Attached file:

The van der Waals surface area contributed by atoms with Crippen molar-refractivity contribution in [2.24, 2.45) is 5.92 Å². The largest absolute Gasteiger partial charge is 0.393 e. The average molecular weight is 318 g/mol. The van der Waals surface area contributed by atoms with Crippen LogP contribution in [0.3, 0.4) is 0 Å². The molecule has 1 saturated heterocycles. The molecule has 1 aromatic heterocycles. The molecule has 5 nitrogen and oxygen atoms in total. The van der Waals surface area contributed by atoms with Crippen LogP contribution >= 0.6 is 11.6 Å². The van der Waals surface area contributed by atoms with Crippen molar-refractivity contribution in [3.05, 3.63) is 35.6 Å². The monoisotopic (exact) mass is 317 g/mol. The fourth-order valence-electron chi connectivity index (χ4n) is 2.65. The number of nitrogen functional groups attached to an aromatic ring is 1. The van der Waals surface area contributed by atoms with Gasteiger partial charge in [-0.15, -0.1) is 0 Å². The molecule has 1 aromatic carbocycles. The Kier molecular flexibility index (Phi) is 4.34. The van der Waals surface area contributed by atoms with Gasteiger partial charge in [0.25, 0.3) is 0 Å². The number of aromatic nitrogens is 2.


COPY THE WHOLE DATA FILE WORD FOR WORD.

The van der Waals surface area contributed by atoms with Crippen molar-refractivity contribution in [2.24, 2.45) is 5.92 Å². The largest absolute Gasteiger partial charge is 0.393 e. The average molecular weight is 318 g/mol. The van der Waals surface area contributed by atoms with Crippen LogP contribution in [0.3, 0.4) is 0 Å². The molecule has 1 saturated heterocycles. The molecule has 1 aromatic heterocycles. The molecule has 5 nitrogen and oxygen atoms in total. The van der Waals surface area contributed by atoms with Crippen LogP contribution >= 0.6 is 11.6 Å². The van der Waals surface area contributed by atoms with Crippen molar-refractivity contribution in [3.05, 3.63) is 35.6 Å². The monoisotopic (exact) mass is 317 g/mol. The fourth-order valence-electron chi connectivity index (χ4n) is 2.65. The number of nitrogen functional groups attached to an aromatic ring is 1. The van der Waals surface area contributed by atoms with Gasteiger partial charge in [-0.15, -0.1) is 0 Å². The molecule has 1 aromatic carbocycles. The Kier molecular flexibility index (Phi) is 4.34. The van der Waals surface area contributed by atoms with Gasteiger partial charge in [0.25, 0.3) is 0 Å². The number of aromatic nitrogens is 2.